Archive for May, 2016

A Decade of Blogging: the Top 10 posts on The Mouse Trap

19 may 2006 was the day I blogged for the first time; the platform was blogspot and I was unsure of what direction my blog will take and whether I will be able to make a difference and convey my thoughts and learning to a broader audience.

A decade later, with more than a million page views, I am decently satisfied with having found a niche for myself and for creating some positive impact.

But one lament I have is that I have slowed down considerably. In the first 3 and half years, while the blog was hosted on blogspot, I wrote about 360 blog posts; in Oct 2009, I had moved to self hosted blog, and since then (in the last 6 and half years) I have only written about 120 posts. Which means I have slowed down by about a factor of 6 the frequency with which I post; more importantly I’m not sure the quality of the blog posts is still that high. I would love comments from long time readers of this blog as to what they see as the evolution of the blog and what they can advise me regarding its further course.

For those who may be new to this blog, I would like to share the top 10 posts on The Mouse Trap (I have combined data from the blogspot as well as the self-hosted blog) :

  1. Maslow’s eight basic needs and the eight stage developmental model
  2. Schizophrenia: 4 a’s and ABCD
  3. Ego Development: the nine stages theory of Loevinger
  4. The Five Core Social Motives
  5. Different stages of pretend play and how they relate to language development
  6. Robert Kegan’s stages of Social Maturity/ orders of consciousness
  7. Theories of Intelligence : Entity Vs Incremental theory
  8. Allport’s eight stages of self (proprium) development
  9. Bipolar Phenotype: Excessive self-regulatory focus
  10. Five kinds of self/self-knowledge

Honorary mention: Goals of Psychology and major personality theory groupings, which just missed the boat!

That’s it for now, happy (re)reading!

To Have or to Do? To Be or to Become?

A new study has recently caught the fancy of psychology journalists and is being touted as a support for renewed materialistic attitudes.

Jeff Woloson in Thailand. The birds atop Jeff'...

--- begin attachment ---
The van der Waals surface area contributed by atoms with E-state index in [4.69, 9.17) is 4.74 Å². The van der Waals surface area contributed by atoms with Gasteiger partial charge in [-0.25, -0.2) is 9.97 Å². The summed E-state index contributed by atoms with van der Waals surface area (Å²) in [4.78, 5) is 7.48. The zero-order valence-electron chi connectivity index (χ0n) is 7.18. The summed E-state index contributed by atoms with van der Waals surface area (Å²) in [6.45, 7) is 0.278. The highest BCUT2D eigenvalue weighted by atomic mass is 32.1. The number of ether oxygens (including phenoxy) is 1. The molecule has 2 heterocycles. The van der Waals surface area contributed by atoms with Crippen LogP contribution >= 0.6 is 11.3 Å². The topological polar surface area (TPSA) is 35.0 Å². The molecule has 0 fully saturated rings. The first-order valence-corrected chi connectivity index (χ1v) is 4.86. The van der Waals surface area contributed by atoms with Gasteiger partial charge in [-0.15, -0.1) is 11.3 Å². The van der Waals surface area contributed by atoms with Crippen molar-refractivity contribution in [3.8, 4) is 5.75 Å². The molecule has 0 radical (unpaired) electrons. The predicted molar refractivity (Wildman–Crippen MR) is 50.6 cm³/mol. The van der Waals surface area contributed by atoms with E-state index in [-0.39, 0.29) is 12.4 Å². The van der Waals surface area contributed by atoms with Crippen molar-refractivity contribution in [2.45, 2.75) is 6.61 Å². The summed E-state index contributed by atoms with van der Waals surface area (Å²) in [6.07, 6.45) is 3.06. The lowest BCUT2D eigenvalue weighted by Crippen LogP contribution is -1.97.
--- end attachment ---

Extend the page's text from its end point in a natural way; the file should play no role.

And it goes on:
Jeff Woloson in Thailand. The birds atop Jeff’s head and left arm are Brahminy Kites; the larger bird on his right arm is a young White-bellied Sea-eagle. (Photo credit: Wikipedia)

There is a well known finding in psychology that experiential purchases, or experiences, are better for your happiness than material purchases, or possessions.

However, the picture, as always, is more nuanced and complicated. For starters, happiness means all things to all people, and is likely to be multi- dimensional. Secondly, a sole focus on material or experiential ‘purchases’ detracts from other useful ways of thinking about happiness, say in thinking that happiness can also arise from gifting or helping others.

Before we go further, I would like to break down happiness into its components. Happiness/ well-being, has been traditionally conceived as made up of three components that are measured separately. The first is an absence of negative emotions; the second is a presence of positive emotions and finally the third is satisfaction with life.

Now some of you may be wondering why we need to differentiate between a lack of negative emotions and a presence of positive emotions; if that’s you go back to positive psychology 101 tenet no. 1: negative emotions and positive emotions are separate constructs and an absence of one doesn’t guarantee the presence of the other.

It has also been found that for e.g. money has a different relationship to these; if your income is below a certain level you are likely to have a lot of struggle and negative emotions; beyond a certain income you don’t derive as much positive emotions as you should with increasing income and the line flattens, and finally measures of life satisfaction are more closely correlated with accumulated wealth than are measures of positive/ negative emotions.

The components are also measured differently; while life satisfaction can be reliably gauged from self report survey, a better measure of positive/ negative emotions are achieved by the experience sampling method.

To me, this break-up of well-being into negative emotions, positive emotions and life satisfaction seems incomplete and I propose adding another component to the mix: life outlook.

Life outlook, is how excited you are about the possibilities of the future, and in your ability to make your dreams come true; it is future oriented, unlike life satisfaction which is past oriented; though like life satisfaction, I believe, it can be reliably measured by self-report method. This involves an attitude of looking forward to whatever life has to offer; to be truly considered ‘happy’ one should be hopeful and optimistic, rather than resigned or pessimistic.

So well-being= ‘presence of +ve emotions’ + ‘lack of -ve emotions’ + ‘life satisfaction’ + ‘+ve life outlook’

I now want to return to the experiential vs materialistic purchases. In my opinion, materialistic purchases are about our (extrinsic / socially conditioned) ‘wants’ while experiential purchases are about our (intrinsic) ‘needs’.